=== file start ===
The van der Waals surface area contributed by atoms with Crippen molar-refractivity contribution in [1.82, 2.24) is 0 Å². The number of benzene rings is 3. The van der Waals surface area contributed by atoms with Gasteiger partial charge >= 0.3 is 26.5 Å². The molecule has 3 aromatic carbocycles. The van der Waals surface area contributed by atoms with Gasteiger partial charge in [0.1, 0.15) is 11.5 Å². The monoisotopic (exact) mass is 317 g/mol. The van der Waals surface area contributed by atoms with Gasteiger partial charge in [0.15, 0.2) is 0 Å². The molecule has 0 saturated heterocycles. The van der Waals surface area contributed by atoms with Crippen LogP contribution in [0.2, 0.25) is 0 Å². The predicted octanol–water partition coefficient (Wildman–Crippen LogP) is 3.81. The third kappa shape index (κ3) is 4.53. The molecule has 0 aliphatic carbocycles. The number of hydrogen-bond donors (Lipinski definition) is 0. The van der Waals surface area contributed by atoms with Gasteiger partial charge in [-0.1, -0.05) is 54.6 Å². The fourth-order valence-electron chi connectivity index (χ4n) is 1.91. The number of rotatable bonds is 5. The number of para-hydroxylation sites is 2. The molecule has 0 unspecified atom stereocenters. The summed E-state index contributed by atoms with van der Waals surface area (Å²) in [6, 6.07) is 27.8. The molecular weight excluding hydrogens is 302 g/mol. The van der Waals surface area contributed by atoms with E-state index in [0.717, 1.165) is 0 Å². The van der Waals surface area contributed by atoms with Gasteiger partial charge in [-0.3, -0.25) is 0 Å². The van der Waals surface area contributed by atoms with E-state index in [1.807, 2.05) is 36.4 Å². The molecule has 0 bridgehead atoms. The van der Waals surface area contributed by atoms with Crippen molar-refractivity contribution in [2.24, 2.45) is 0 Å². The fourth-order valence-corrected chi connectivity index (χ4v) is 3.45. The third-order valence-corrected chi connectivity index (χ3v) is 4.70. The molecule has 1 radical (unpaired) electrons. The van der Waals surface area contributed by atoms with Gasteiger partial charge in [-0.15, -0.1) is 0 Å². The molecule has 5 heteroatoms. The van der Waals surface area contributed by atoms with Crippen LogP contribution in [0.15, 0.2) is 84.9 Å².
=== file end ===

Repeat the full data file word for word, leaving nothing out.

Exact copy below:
The van der Waals surface area contributed by atoms with Crippen molar-refractivity contribution in [1.82, 2.24) is 0 Å². The number of benzene rings is 3. The van der Waals surface area contributed by atoms with Gasteiger partial charge >= 0.3 is 26.5 Å². The molecule has 3 aromatic carbocycles. The van der Waals surface area contributed by atoms with Gasteiger partial charge in [0.1, 0.15) is 11.5 Å². The monoisotopic (exact) mass is 317 g/mol. The van der Waals surface area contributed by atoms with Gasteiger partial charge in [0.15, 0.2) is 0 Å². The molecule has 0 saturated heterocycles. The van der Waals surface area contributed by atoms with Crippen LogP contribution in [0.2, 0.25) is 0 Å². The predicted octanol–water partition coefficient (Wildman–Crippen LogP) is 3.81. The third kappa shape index (κ3) is 4.53. The molecule has 0 aliphatic carbocycles. The number of hydrogen-bond donors (Lipinski definition) is 0. The van der Waals surface area contributed by atoms with Gasteiger partial charge in [-0.1, -0.05) is 54.6 Å². The fourth-order valence-electron chi connectivity index (χ4n) is 1.91. The number of rotatable bonds is 5. The number of para-hydroxylation sites is 2. The molecule has 0 unspecified atom stereocenters. The summed E-state index contributed by atoms with van der Waals surface area (Å²) in [6, 6.07) is 27.8. The molecular weight excluding hydrogens is 302 g/mol. The van der Waals surface area contributed by atoms with E-state index in [0.717, 1.165) is 0 Å². The van der Waals surface area contributed by atoms with Gasteiger partial charge in [-0.3, -0.25) is 0 Å². The van der Waals surface area contributed by atoms with E-state index in [1.807, 2.05) is 36.4 Å². The molecule has 0 bridgehead atoms. The van der Waals surface area contributed by atoms with Crippen molar-refractivity contribution in [2.24, 2.45) is 0 Å². The fourth-order valence-corrected chi connectivity index (χ4v) is 3.45. The third-order valence-corrected chi connectivity index (χ3v) is 4.70. The molecule has 1 radical (unpaired) electrons. The van der Waals surface area contributed by atoms with Gasteiger partial charge in [-0.15, -0.1) is 0 Å². The molecule has 5 heteroatoms. The van der Waals surface area contributed by atoms with Crippen LogP contribution in [0.15, 0.2) is 84.9 Å².